Mona Charen

Though far less poor than her classmates in China, the Oakland kids felt entitled to steal. On one of her first days in an American classroom, Ying Ma was shocked by the brazen theft of a shiny mechanical pencil one of her Chinese classmates had given her as a farewell present. Her outrage was pure:

"Every one of my former (Chinese) classmates understood stealing to be shameful. ... Our parents and instructors repeatedly condemned it. Those who disobeyed were severely punished with public reprimands in class followed by potential corporal punishment at home. ... In the ghetto, however, I could not count on my classmates to know right from wrong, nor could I count on the adults to ferret out fault and dispense punishment."

In a way that counted very much to a young teenager -- safety and security -- Oakland was less civilized and less just than Guangzhou.

Ying Ma was also a victim of racism -- though not in the way Americans are comfortable dissecting and condemning. Her mostly black and Hispanic classmates and neighbors engaged in daily racist taunts and sometimes violence. They victimized Asians of every stripe, calling Chinese, Koreans, Vietnamese and Filipinos "Chinaman," "ching chong" or "chow mein." Black high school students screamed abuse at a middle-aged Cantonese cafeteria worker, calling her a "stupid Chinaman." Though Ying burned with fury, she could do little to respond. "Physically, we were usually no match for those who discriminated against us. Culturally, we were predisposed to be less confrontational than our non-Asian peers."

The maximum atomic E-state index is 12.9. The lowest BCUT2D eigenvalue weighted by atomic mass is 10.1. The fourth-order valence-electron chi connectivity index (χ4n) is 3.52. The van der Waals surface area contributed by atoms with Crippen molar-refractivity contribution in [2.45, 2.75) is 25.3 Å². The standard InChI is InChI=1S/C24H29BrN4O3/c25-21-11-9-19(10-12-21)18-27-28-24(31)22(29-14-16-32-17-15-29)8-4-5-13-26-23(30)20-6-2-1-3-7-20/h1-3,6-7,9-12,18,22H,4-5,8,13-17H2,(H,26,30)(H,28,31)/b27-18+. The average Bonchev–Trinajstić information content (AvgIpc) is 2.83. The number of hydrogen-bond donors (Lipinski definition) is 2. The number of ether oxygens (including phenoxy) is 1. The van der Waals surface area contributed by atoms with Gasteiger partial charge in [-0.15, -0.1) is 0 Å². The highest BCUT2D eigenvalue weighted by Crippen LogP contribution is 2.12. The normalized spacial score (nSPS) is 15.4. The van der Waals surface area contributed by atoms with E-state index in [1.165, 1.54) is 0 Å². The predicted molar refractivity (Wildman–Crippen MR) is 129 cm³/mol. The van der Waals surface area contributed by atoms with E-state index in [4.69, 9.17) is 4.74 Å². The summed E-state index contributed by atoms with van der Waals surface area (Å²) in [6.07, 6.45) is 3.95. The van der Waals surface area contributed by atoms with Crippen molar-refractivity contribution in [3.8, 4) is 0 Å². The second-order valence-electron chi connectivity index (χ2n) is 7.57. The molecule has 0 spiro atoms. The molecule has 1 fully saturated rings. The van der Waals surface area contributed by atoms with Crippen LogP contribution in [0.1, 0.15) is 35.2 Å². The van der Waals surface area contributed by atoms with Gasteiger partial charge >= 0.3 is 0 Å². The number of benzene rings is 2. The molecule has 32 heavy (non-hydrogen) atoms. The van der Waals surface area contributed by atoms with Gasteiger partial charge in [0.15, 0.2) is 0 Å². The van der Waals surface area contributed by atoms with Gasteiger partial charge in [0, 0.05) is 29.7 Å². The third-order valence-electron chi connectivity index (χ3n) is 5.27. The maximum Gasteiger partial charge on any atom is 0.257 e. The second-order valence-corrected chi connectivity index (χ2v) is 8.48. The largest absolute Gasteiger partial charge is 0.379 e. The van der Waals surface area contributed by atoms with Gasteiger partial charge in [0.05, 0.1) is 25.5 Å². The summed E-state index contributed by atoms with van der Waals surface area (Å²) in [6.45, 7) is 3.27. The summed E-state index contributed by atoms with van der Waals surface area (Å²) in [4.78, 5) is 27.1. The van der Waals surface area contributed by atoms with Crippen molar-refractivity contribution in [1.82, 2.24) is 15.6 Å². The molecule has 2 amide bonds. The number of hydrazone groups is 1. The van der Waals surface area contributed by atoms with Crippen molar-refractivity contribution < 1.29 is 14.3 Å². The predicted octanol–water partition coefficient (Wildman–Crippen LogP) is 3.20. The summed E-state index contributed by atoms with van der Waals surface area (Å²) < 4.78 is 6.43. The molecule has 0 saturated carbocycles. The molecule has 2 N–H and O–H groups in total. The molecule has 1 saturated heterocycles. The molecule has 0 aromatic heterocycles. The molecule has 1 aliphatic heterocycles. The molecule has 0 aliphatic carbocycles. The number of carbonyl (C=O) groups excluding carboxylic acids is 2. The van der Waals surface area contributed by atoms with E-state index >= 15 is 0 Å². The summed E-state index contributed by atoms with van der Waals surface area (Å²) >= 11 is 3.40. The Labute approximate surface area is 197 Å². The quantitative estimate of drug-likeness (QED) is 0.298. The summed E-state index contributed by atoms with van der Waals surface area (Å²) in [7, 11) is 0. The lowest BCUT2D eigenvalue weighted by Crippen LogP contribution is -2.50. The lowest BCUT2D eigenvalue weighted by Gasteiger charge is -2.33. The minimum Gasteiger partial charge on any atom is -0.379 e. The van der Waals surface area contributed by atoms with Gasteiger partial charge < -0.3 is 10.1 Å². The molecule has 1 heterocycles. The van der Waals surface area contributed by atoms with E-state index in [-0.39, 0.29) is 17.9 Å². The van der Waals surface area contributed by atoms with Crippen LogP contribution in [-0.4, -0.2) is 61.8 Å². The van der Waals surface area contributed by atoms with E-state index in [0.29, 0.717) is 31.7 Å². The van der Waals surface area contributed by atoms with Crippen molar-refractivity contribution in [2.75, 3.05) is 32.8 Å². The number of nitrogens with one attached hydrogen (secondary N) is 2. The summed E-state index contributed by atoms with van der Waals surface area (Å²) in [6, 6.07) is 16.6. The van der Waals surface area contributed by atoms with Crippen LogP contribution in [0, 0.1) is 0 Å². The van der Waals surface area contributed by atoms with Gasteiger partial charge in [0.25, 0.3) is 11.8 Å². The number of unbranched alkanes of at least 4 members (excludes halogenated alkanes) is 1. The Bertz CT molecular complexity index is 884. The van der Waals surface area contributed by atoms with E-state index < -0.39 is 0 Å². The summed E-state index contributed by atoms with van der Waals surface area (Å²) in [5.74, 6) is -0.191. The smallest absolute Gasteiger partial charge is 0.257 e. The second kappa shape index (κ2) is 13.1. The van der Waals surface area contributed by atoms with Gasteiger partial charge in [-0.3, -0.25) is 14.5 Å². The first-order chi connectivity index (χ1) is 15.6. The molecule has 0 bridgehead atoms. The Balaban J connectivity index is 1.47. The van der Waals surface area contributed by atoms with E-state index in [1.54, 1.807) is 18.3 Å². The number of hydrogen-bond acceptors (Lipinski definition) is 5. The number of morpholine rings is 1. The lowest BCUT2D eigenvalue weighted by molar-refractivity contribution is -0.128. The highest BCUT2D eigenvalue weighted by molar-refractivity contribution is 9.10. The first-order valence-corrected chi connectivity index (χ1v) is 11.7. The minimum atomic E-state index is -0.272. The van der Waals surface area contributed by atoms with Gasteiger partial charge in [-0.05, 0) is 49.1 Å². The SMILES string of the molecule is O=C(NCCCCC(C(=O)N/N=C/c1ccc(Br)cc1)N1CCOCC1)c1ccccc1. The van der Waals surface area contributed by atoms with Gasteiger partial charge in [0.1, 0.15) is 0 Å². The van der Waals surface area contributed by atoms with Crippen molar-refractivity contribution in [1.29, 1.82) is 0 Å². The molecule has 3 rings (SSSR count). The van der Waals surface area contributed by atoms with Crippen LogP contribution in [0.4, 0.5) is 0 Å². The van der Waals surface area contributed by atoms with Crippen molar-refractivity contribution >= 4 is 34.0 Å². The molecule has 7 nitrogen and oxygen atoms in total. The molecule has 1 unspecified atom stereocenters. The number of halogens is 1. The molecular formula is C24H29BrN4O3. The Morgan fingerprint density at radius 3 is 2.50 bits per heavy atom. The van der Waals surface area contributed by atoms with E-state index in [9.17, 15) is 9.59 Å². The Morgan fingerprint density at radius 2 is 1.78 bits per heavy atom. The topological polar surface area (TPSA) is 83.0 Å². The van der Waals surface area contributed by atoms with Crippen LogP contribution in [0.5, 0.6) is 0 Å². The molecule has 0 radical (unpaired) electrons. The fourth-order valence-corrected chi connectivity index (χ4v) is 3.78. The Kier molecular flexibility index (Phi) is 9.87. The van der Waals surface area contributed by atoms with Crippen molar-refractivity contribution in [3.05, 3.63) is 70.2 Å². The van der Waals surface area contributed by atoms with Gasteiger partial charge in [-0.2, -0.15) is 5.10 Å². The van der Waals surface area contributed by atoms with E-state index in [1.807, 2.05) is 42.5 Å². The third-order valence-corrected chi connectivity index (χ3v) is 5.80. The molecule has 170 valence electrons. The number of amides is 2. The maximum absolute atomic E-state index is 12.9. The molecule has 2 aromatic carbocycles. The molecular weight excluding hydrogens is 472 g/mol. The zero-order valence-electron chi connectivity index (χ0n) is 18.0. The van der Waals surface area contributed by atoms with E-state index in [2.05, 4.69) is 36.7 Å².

A black teacher who took an interest in Ying Ma and helped to place her in the "gifted" program despite her limited English is remembered gratefully, along with the black friend who stood by her when she was physically attacked by a racist (Hispanic) bully.

As with many other immigrants, the Ying family was able to escape poverty by fierce hard work, planning and mutual support. Ying Ma herself was able to go to Cornell and then Stanford Law School. Despite her difficult path, she loves America. Her journey has made her the very best kind of conservative -- one whose love of liberty, order and self-reliance has been forged through gritty experience.

Mona Charen

Mona Charen is a syndicated columnist, political analyst and author of Do-Gooders: How Liberals Hurt Those They Claim to Help .
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